By Michael Bierut
272 pages, hardcover, $24.95, published by Princeton Architectural Press, www.papress.com
Michael Bierut begins his collection of essays with an anecdote about being a young designer on a committee formed to establish a New York chapter of the AIGA. His list of renowned speakers was rejected as the usual “show & tell portfolio crap” and a Betty Boop film festival was suggested instead. Back then, Bierut didn’t get what Betty Boop had to do with design, but the recurrent theme in these essays is “design is about everything.”
As a partner at Pentagram, New York, and a senior critic in graphic design at the Yale School of Art, Bierut is also a writer who balances equal doses of optimism and skepticism to draw readers in and let them find their own way out. There’s symmetry in his range of topics in these short essays—most are two-to-three pages long—from the state of design education to last year’s decline by five honorees of the National Design Award presented at the White House. Bierut combines his thoughts on the design practices with observations on a variety of names whose ideas have sparked his interest, including Ed Ruscha, David Carson and Paul Rand’s excess attention to formal design concerns, such as square letter/round letter juxtaposition.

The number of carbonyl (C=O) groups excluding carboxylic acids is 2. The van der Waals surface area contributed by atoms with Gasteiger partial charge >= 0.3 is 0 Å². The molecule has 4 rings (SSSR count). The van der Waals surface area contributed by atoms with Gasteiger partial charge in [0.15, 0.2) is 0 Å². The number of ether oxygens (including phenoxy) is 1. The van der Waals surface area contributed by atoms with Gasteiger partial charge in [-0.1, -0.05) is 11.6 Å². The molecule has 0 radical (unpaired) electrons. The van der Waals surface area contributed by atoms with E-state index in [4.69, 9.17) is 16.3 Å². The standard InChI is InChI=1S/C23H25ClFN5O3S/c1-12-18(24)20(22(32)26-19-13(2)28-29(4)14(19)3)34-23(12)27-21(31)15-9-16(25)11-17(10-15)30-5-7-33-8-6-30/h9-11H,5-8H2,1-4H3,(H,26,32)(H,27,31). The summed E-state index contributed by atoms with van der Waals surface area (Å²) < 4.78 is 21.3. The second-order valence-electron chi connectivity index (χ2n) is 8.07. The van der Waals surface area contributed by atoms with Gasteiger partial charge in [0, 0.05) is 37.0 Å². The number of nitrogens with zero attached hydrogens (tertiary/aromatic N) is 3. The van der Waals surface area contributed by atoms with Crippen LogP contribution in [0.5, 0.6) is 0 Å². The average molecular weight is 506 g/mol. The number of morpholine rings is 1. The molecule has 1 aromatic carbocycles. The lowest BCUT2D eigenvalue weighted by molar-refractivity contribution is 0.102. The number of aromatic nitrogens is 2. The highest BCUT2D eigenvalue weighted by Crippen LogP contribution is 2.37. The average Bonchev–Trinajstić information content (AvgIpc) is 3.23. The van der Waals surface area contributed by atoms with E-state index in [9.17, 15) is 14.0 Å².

Bierut’s humor and reason carry through whether he’s discussing architecture, plagiarism or the botched redesign of the Iraqi flag. Bierut really smolders when he describes his hatred of ITC Garamond and then he’s droll, commenting on the alleged clarity of its x-height, “In theory this improves its legibility, only in the same way that dog poop’s creamy consistency, in theory, should make it more edible.”
Each of the 79 essays is printed in a different typeface, and though a reader could probably do without Bulmer and Danubia, reading the changing text is part of the enjoyable adventure as Bierut looks at ordinary circumstances of design that have the ability to create extraordinary consequences in life. —Ruth Hagopian